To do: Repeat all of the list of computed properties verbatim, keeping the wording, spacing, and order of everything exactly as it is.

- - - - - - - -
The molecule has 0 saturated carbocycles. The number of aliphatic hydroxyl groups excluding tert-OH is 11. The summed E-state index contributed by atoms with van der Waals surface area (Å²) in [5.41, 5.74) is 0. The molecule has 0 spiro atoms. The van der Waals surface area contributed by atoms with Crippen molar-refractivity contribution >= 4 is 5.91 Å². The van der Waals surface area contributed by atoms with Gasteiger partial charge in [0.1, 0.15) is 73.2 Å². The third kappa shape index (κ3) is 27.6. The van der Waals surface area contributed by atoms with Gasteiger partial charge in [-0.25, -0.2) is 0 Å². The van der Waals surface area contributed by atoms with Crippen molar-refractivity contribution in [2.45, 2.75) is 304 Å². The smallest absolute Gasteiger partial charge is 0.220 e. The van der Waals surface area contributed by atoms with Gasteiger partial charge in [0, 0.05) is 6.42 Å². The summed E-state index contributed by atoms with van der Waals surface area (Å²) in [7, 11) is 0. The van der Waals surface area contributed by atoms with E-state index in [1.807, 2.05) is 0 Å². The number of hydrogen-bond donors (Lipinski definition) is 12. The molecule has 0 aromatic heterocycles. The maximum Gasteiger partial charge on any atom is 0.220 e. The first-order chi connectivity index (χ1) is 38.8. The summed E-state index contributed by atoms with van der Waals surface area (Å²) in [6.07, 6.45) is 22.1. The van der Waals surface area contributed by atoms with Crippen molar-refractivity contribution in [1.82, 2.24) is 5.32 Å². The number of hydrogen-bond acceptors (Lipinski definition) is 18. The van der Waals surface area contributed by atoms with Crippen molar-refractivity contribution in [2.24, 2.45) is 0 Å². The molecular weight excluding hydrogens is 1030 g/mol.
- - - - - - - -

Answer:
The molecule has 0 saturated carbocycles. The number of aliphatic hydroxyl groups excluding tert-OH is 11. The summed E-state index contributed by atoms with van der Waals surface area (Å²) in [5.41, 5.74) is 0. The molecule has 0 spiro atoms. The van der Waals surface area contributed by atoms with Crippen molar-refractivity contribution >= 4 is 5.91 Å². The van der Waals surface area contributed by atoms with Gasteiger partial charge in [0.1, 0.15) is 73.2 Å². The third kappa shape index (κ3) is 27.6. The van der Waals surface area contributed by atoms with Gasteiger partial charge in [-0.25, -0.2) is 0 Å². The van der Waals surface area contributed by atoms with Crippen molar-refractivity contribution in [2.45, 2.75) is 304 Å². The smallest absolute Gasteiger partial charge is 0.220 e. The van der Waals surface area contributed by atoms with Gasteiger partial charge in [0, 0.05) is 6.42 Å². The summed E-state index contributed by atoms with van der Waals surface area (Å²) in [7, 11) is 0. The van der Waals surface area contributed by atoms with E-state index in [1.807, 2.05) is 0 Å². The number of hydrogen-bond donors (Lipinski definition) is 12. The molecule has 0 aromatic heterocycles. The maximum Gasteiger partial charge on any atom is 0.220 e. The first-order chi connectivity index (χ1) is 38.8. The summed E-state index contributed by atoms with van der Waals surface area (Å²) in [6.07, 6.45) is 22.1. The van der Waals surface area contributed by atoms with Crippen molar-refractivity contribution in [1.82, 2.24) is 5.32 Å². The number of hydrogen-bond acceptors (Lipinski definition) is 18. The van der Waals surface area contributed by atoms with Crippen molar-refractivity contribution in [2.24, 2.45) is 0 Å². The molecular weight excluding hydrogens is 1030 g/mol.